Plenty of artists present an unapologetic front, but Doja Cat seems genuinely immune to any kind of online controversy. Two months before the release of ‘Scarlet’, her transitional fourth album, the singer, rapper and frequent beef magnet called out her fans for calling themselves “Kittenz” in the vein of Beyoncé’s Beyhive or Taylor Swift’s Swifties. “My fans don’t name themselves shit,” Doja posted on Threads, a social media platform she has since disappeared from (like us all). “If you call yourself a ‘kitten’ or fucking ‘kittenz’ that means you need to get off your phone and get a job and help your parents with the house.”
A day later, when a disgruntled former k**ten asked Doja to reassure fans that she “loves them”, the musician replied with brutal honesty: “I don’t though cuz I don’t even know y’all.” Though she lost 500,000 followers in the fallout, an exodus she compared to “defeating a large beast”, she has since made her position abundantly clear on this album’s lead single, ‘Paint The Town Red’. “Fans ain’t dumb,” Doja raps over a luxurious sample from Dionne Warwick‘s ‘Walk On By’, “but extremists are.” Ouch – though this didn’t stop ‘Paint The Town Red’ from going to Number One in the UK, US and beyond.
Doja has also talked up ‘Scarlet’ by dismissing her last two albums, 2019’s ‘Hot Pink’ and 2021’s ‘Planet Her’ – both multi-platinum smashes – as “cash grabs” filled with “digestible pop hits”. The artwork for her previous material on streaming services is now bathed with a red hue, in keeping with this era’s aesthetic. In fairness, she has put her money where her mouth is by distancing herself from Dr. Luke, the controversial producer who polished up some of her biggest pop hits. “I don’t think I need to work with him in the future,” Doja said in 2021; and certainly nothing here mimics the blissful disco sound of her Luke-produced breakthrough song ‘Say So’. Instead, ‘Scarlet’ is a much tougher affair that repositions Doja as a rapper first and singer second.
If Doja has been stung by past criticism of her skills – Remy Ma said last year: “I don’t think of her as a rapper” – she now seems intent on rising above it. “Lots of people that were sleeping say I rap now,” she insists on ‘Demons’, a hard-hitting brag track that features the knowing line “I’m the fastest-growing bitch on all your apps now.” The song that follows, ‘Wet Vagina’, underlines her point with some tight self-mythologising rhymes: “Pretty face plastic – it’s giving Kardashian / Agent 47, yeah, I’m giving assassin / Kick me out the Met but I really run fashion”.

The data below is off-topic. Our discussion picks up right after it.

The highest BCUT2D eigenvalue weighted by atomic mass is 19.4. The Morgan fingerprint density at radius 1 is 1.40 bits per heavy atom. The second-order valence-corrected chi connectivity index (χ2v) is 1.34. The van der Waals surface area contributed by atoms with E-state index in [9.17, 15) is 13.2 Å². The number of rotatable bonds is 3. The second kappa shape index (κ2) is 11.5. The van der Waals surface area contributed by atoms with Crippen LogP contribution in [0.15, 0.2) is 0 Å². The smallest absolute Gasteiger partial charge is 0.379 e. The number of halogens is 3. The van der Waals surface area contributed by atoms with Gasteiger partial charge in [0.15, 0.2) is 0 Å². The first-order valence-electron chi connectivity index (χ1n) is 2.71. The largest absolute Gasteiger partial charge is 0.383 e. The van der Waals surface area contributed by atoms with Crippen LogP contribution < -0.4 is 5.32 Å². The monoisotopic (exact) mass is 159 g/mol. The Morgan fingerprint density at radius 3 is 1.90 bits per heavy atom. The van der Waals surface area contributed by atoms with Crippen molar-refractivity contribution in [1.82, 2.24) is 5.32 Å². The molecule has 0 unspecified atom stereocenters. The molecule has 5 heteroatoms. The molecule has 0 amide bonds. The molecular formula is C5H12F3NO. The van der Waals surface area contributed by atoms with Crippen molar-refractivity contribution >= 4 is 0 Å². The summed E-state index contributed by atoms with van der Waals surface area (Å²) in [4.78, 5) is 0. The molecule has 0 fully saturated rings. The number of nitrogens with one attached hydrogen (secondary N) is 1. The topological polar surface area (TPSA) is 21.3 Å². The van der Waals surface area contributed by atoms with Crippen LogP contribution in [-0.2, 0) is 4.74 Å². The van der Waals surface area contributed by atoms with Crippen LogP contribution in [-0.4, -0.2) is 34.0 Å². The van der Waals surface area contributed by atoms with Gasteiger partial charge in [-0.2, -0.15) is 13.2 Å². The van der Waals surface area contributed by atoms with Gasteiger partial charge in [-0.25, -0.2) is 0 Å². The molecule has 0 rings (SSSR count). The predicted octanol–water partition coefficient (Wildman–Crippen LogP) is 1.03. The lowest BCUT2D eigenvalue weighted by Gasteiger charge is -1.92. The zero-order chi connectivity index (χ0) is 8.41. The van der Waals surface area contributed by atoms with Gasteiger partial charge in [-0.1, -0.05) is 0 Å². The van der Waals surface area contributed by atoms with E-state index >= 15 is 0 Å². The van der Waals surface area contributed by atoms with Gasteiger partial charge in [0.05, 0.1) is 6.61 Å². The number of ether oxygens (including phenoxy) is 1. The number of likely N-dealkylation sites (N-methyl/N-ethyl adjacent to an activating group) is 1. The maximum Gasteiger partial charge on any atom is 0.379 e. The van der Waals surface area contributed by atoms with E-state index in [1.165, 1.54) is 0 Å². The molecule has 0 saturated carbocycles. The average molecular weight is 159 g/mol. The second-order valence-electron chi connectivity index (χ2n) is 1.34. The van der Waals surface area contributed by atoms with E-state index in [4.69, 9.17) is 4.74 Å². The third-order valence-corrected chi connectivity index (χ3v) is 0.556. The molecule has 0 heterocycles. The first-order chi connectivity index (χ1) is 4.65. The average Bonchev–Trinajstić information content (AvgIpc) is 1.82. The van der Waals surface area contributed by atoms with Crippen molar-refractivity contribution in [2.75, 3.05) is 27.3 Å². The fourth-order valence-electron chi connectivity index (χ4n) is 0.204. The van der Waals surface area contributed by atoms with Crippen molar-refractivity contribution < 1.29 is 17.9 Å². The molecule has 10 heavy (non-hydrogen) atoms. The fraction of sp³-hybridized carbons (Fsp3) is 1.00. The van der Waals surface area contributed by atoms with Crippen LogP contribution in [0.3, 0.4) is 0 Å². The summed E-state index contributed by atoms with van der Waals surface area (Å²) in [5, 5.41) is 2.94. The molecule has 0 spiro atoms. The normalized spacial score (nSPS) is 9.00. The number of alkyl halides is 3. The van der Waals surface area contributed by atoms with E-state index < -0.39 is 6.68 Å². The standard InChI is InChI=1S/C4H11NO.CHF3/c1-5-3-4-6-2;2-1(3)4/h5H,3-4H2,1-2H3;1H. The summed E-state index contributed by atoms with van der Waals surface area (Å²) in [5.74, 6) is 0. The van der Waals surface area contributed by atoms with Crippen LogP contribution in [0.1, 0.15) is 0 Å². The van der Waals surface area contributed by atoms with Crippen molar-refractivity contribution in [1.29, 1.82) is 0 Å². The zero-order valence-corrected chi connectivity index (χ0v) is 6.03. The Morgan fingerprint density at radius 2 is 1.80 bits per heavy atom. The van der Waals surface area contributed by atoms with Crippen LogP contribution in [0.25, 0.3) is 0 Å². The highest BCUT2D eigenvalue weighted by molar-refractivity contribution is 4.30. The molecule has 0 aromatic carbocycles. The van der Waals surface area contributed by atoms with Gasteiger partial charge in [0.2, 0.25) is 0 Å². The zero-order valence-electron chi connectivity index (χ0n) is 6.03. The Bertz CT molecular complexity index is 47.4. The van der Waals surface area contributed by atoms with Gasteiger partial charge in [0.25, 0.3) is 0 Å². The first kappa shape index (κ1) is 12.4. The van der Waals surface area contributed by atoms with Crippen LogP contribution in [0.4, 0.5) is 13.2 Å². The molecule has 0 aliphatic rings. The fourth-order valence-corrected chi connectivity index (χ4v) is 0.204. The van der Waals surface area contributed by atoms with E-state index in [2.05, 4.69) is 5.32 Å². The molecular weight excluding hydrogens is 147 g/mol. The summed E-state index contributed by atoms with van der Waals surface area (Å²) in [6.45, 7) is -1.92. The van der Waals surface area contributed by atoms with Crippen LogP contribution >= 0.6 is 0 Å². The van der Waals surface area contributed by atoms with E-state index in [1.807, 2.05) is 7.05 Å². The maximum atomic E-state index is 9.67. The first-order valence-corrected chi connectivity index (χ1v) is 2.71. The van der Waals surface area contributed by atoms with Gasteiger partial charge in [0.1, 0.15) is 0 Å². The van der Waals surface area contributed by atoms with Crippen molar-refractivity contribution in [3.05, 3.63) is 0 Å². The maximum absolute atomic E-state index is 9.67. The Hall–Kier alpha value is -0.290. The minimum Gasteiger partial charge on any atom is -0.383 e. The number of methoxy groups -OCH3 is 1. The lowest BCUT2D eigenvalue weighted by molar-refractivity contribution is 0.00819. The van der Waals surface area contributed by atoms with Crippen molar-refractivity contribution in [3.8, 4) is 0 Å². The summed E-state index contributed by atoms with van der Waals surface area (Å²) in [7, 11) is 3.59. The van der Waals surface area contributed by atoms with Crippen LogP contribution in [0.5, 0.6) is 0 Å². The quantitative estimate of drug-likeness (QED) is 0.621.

Working with producers including her regular collaborators Rogét Chahayed, Kurtis McKenzie and Y2K, Doja comes out fighting from the start. ‘Fuck The Girls’ lays a combative hook over a ’90s hip-hop beat; ‘Ouches’ is driven by the nonchalant refrain “looks like we don’t give a shit”, and the midtempo sex jam ‘Gun’ is thrillingly filthy. “Said, James Dean, let me in them jeans – put me on your whip and let me ride it ’til I cream,” she raps. The latter also features one of Doja’s famously plainspoken come-ons: “Stick it up me in the living room.”
Around its midpoint, ‘Scarlet’ becomes more sensual and reflective, though Doja still finds time to tell us she “don’t fuck incels” on the otherwise nostalgic ‘Agora Hills’. The harp-flecked ‘Shutcho’ is built around another expensive-sounding sample – 10cc’s soft rock chestnut ‘I’m Not In Love’ – and ‘Can’t Wait’ shows off her underused soulful vocals. “Not to be too much but I am always me around you,” she raps over a balmy beat that harks back to Lauryn Hill’s classic ‘The Miseducation…’ album. “But when you leave, I’m moving very awkwardly without you.” Her phrasing may be clumsy, but she sounds genuinely loved-up.
It all adds up to an overlong, slightly repetitive but ultimately compelling album of two halves. Late in the day, she checks herself on ‘Love Life’ by admitting “I know I’ve had a temper before” and injects some humour into the woozy ‘Balut’. “The only problem that I havе and I’ll be so real,” Doja deadpans, “[is] I hit the stagе and lose the crystals on my toenails.” Still, by this stage, there’s no doubt that Doja has made her point – that she doesn’t owe us anything but to be herself.
Doja Cat – Scarlet artwork
- Release date: September 22, 2023
- Record label: Kemosabe, RCA